Is Your Brand’s Profitability Healthy?

So your bookkeeper finished closing the month, and you’re ready to dig into your financials? Hats off to you! Many DTC brand founders rarely, if ever, look at their monthly financials. 

But there’s something you need to be aware of before you dive in. 

Unfortunately, most bookkeepers aren’t trained to set up your chart of accounts in a manner that actually helps you understand your contribution margin, which is an absolute necessity if you want to be armed with the insights you need to scale your DTC brand alongside healthy profitability. 

But don’t worry. I’ve got you. 

Here is a simple process for organizing your expense chart of accounts so that you can easily measure your brand’s contribution margins, which will make it a breeze to understand and improve your growing brand’s profitability. 


How to Group Your Expense Accounts 
Your chart of accounts should be grouped into 5 categories that are needed to easily assess your contribution margin.

  1. Cost of goods sold (COGS) 
  2. Variable order costs (VOCs) 
  3. Sales & marketing costs 
  4. Fixed overhead - headcount 
  5. Fixed overhead - other 
Remember - without visibility into these 5 buckets of expenses you can't quickly and easily measure your contribution margin.

And if you can’t measure your contribution margin, you can’t manage and improve your profitability.

The action steps here are this –
  1. Have your bookkeeper set up parent accounts for each of these 5 categories.
  2. Have your bookkeeper nest all other expense accounts as a sub-account under one of these 5 categories.
What if your bookkeeper doesn’t know which expense accounts should be nested under each parent account?

I’m glad you asked…

What to Include in Each Expense Category
Now that your bookkeeper has set up the 5 parent accounts, it’s time to nest every other expense account under one of the 5 categories.

Here is a list of common expenses that typically exist within each cost category.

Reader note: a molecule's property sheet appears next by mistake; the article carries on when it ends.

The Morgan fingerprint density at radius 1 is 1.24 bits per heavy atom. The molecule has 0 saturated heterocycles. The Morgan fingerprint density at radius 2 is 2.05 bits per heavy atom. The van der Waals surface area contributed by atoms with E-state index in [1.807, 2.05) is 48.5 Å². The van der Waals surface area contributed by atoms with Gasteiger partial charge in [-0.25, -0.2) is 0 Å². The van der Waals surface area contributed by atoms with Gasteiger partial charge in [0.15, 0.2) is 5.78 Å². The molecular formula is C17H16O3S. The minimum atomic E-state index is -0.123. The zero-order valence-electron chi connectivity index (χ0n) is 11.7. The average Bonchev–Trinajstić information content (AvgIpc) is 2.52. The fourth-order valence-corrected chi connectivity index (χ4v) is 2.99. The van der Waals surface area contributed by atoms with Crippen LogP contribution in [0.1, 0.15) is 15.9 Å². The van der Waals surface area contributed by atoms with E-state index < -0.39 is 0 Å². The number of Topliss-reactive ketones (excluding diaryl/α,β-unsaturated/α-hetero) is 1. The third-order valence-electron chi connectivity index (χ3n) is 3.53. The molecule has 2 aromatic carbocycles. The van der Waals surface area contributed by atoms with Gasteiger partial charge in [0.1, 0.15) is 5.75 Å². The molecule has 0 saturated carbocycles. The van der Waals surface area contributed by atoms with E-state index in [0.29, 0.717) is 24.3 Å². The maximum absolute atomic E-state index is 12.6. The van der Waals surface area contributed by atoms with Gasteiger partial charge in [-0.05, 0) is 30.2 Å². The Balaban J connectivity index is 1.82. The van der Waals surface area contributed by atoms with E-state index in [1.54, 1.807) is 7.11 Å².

Cost of goods sold should include all accounts and transactions associated with landed product cost. This typically includes:
  • Materials product costs
  • Manufacturer costs
  • Inbound freight
  • Import taxes and duties
Variable order costs are any per unit cost incurred between the time a customer order is placed and when it arrives at the customer’s destination. In other words, these are the costs that are incurred to process, fulfill and ship the order to the end customer. These typically include:
  • Credit card processing fees
  • Fulfillment costs - 3PL or in-house pick/pack and outbound shipping costs
  • For Amazon Sellers - Amazon seller fees and Amazon FBA fees
Sales & marketing costs are largely made up of ad spend, agency fees, and sales commissions (if your DTC brand has a B2B presence).

Fixed overhead – headcount costs are your recurring, fixed overhead costs that are driven by employee headcount. These typically include:
  • Salaries and wages
  • Payroll taxes
  • Employee-driven insurances like workers comp and health, dental, and vision
  • Other employee benefits costs like 401K matches, etc.
Fixed overhead – other is the category that all other recurring, fixed overhead costs are nested under. So - basically every fixed cost not driven by employee headcount.

Conclusion
The ability to easily measure your contribution margin is essential for managing your profitability as you scale.

If your bookkeeper follows the instructions laid out in this article – you will be able to use your monthly financials to quickly spot opportunities to improve contribution margins, and more importantly – company profitability.

The ever-elusive ability to quickly improve profitability can be yours.

And improved profitability will help you scale your DTC brand alongside healthy cash flow and confidence.

Until next time – scale on!



Image by Steve Buissinne from Pixabay